Improving Sage Grouse Habitat through Revegetation and Rangeland Management
Reduced Sage-Grouse Population
Sage-grouse originally inhabited 13 states and three Canadian provinces. The species was first described for science by Lewis and Clark during their 1804 expedition. Sage-grouse are currently found in parts of 11 states and southern Alberta and Saskatchewan. Sage-grouse strongholds remain in Montana, Wyoming, Idaho, Nevada, and Oregon. Even in these states, changing land uses have raised concerns over the species’ future. The U.S. Fish and Wildlife Service has considered adding the species to the threatened and endangered species list. Conversion to urban development and the resulting fragmentation of millions of acres of sage-grouse habitat have contributed greatly to the decline of the species. Grazing management strategies that change plant species composition, structure, or production over time are detrimental. Oil and gas development, especially near leks (strutting areas) during the critical time of breeding, can cause additional pressure. Sage-grouse are also prone to injury and death from collisions with fences, power poles/lines, and vehicles.
Issues Posing Risk to Sage-Grouse
Wildlife agencies have identified 12 major issues in sage-grouse conservation. Four of the issues can be addressed through proper rangeland management and revegetation of critical habitats.
Vegetation. Past management and/or use of rangelands has altered the density, structure, and composition of big sagebrush and related understory plant communities. In some cases, this has reduced seasonal habitat for sage-grouse.
Grazing. The effects of livestock on sage-grouse habitat, and on the birds themselves, may be positive, negative, or neutral depending on the specific grazing prescription and the site.
Noxious Weeds. Noxious weeds and other undesirable weed species have spread across all western states at an unprecedented rate. Invasive plants such as cheatgrass and juniper displace desirable native plant species and degrade rangeland health. In many cases the displaced species are critical to sage-grouse survival.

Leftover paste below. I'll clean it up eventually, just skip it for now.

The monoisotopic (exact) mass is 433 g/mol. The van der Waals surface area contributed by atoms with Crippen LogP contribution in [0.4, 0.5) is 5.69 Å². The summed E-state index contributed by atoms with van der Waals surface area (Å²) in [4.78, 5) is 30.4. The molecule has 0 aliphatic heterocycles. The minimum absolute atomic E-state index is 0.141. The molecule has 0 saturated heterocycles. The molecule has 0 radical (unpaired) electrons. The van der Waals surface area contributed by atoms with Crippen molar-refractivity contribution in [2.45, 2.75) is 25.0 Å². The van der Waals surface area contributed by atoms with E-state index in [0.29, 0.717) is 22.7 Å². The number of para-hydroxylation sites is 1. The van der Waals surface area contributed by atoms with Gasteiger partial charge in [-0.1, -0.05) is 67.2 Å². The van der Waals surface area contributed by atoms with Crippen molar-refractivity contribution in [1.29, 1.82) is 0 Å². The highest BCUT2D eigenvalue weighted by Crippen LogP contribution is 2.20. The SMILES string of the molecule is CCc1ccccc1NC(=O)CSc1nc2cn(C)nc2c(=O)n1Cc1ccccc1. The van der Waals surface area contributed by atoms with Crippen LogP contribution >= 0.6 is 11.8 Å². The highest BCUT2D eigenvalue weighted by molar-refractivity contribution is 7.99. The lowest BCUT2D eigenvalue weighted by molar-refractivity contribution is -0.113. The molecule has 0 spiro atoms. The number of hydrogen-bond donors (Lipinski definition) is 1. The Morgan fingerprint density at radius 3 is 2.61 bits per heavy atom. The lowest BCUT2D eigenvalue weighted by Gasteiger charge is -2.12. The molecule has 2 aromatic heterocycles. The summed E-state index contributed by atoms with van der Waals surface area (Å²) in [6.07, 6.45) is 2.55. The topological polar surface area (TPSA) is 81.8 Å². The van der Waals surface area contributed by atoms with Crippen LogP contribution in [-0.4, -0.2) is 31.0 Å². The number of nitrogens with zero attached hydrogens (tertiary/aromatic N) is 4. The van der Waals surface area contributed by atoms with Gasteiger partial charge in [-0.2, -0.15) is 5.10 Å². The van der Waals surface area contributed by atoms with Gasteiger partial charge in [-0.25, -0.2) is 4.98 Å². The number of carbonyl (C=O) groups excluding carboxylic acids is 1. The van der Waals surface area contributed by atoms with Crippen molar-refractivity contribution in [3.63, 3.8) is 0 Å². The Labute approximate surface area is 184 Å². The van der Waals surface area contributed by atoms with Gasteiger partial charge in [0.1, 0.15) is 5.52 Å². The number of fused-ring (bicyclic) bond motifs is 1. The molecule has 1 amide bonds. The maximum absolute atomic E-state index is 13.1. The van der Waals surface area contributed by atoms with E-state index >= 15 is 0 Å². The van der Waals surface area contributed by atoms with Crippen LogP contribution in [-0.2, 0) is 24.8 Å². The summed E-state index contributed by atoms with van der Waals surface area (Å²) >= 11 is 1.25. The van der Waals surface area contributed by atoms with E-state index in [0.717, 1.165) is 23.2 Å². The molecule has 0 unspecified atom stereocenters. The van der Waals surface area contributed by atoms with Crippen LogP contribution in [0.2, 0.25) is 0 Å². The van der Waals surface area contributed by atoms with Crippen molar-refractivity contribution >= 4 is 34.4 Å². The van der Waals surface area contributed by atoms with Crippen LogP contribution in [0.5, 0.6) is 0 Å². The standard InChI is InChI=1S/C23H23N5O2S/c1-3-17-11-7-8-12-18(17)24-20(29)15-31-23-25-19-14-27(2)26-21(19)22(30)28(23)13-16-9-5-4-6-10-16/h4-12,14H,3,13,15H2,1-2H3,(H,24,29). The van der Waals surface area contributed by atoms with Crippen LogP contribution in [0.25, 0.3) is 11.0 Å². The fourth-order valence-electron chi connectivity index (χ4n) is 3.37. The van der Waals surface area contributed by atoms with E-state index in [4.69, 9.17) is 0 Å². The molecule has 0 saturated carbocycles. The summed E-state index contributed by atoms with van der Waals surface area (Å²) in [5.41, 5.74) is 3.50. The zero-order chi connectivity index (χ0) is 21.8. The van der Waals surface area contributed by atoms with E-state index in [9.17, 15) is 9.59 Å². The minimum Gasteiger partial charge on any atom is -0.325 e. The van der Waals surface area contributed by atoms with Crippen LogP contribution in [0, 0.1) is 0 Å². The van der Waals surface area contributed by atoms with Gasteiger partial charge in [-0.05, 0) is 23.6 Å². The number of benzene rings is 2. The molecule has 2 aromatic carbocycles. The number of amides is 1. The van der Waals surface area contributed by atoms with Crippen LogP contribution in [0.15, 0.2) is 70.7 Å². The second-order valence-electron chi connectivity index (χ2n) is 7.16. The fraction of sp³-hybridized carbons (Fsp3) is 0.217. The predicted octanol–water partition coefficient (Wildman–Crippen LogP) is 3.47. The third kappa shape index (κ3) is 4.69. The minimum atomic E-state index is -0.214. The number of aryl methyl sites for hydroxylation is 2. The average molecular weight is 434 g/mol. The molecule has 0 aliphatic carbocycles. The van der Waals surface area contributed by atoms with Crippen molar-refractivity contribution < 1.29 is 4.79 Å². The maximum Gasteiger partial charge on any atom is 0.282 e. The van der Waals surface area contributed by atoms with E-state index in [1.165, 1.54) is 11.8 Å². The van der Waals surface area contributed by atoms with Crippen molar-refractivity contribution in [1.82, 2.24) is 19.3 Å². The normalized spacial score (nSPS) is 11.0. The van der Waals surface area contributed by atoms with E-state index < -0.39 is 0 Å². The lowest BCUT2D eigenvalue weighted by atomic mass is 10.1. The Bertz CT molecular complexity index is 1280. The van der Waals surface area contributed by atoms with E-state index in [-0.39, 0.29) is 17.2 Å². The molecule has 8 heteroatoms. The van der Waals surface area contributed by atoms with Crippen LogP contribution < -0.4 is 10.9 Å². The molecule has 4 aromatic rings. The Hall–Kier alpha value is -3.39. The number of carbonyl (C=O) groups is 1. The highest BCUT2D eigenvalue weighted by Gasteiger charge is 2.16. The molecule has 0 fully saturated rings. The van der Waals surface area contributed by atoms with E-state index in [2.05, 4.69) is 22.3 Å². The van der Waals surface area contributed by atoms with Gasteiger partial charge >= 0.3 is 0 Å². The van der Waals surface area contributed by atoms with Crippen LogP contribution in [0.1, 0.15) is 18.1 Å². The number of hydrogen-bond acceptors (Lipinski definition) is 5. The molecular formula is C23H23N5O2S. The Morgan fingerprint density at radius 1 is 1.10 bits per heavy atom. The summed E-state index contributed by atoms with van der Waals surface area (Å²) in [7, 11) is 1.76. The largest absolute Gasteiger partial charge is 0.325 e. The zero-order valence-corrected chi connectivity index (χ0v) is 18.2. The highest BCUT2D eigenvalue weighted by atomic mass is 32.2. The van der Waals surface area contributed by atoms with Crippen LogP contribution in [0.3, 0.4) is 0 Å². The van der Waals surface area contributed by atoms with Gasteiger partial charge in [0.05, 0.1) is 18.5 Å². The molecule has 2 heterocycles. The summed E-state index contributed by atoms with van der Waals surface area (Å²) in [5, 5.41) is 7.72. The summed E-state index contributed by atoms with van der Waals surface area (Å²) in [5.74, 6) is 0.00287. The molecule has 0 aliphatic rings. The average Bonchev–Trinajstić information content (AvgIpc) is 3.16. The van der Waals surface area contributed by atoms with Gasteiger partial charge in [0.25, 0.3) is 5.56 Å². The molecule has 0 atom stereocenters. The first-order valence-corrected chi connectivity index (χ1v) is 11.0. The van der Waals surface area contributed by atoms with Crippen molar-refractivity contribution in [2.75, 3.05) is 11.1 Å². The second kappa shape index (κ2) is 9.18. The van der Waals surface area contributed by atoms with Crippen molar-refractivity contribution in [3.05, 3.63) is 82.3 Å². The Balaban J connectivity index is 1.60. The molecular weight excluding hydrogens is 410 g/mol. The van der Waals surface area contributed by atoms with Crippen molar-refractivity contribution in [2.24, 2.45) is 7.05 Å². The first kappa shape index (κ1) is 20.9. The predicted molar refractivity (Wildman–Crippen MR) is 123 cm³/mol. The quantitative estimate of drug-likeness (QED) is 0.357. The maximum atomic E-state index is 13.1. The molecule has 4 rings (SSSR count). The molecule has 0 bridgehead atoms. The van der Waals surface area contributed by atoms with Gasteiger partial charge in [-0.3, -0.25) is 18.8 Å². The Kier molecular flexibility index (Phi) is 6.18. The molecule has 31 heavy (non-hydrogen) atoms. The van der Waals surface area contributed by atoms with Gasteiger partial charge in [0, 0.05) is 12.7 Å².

Mining and Energy Development. Much of the nation’s oil and gas resources are found under sage-grouse habitats across the western United States. Careless development and production activities can fragment and degrade sage-grouse habitat.
Loss of sagebrush-grasslands in some western states has approached 50 percent. This type of habitat is important to sage-grouse throughout their life cycle. Sage-grouse chicks and juveniles require habitat with a diverse succulent plant community offering nutritious grazing and a supply of insects. Adult sage-grouse rely heavily on Wyoming and mountain big sagebrush for food in winter, and expand their diets to include various forbs and insects in spring and summer.
Photo: US Fish and Wildlife Service
Revegetation and Management Options for Improving Sage-Grouse Habitat
Sage-grouse habitat can be established by reclaiming disturbed lands with diverse plant communities that include native forbs, grasses, and shrubs. See the following tables for native species and cultivars/germplasms available for revegetation within the Intermountain West, the Great Basin, and the Northern Great Plains plant adaptation zones.
Introduced plants that also have potential value for sage-grouse habitat improvement include alfalfa varieties, ‘Appar’ blue flax, and ‘Delar’ small burnet. Other important forbs during spring and summer nesting and brood-rearing include common dandelion, salsify, and prickley lettuce.
Studies have found that sage-grouse populations and habitats are very compatible with livestock and grazing management. Practices, such as rotational grazing systems and exclusion of riparian areas, can enhance plant community vigor, suppress noxious weeds, and sustain diverse plant communities with forb components that benefit sage-grouse.
Many NRCS conservation programs, including the Conservation Security Program (CSP), the Wildlife Habitat Incentives Program (WHIP), and the Environmental Quality Incentives Program (EQIP), can help improve sage-grouse habitat.
For More Information
For additional information on NRCS conservation programs that can help improve sage-grouse habitat, contact your local conservation district and the Natural Resources Conservation Service. The office nearest you can be located on the web at USDA Service Center Locator. Other sources of information on sage-grouse include the U.S. Fish and Wildlife Service, the U.S. Bureau of Land Management, and state fish and game departments.
If you encounter any problems with the file provided on this page, please contact Technical Resources at 406-587-6822.
This information is also available to download as a brochure in Adobe Reader format.
Improving Sage-Grouse Habitat through Revegetation and Rangeland Management (PDF; 412 KB)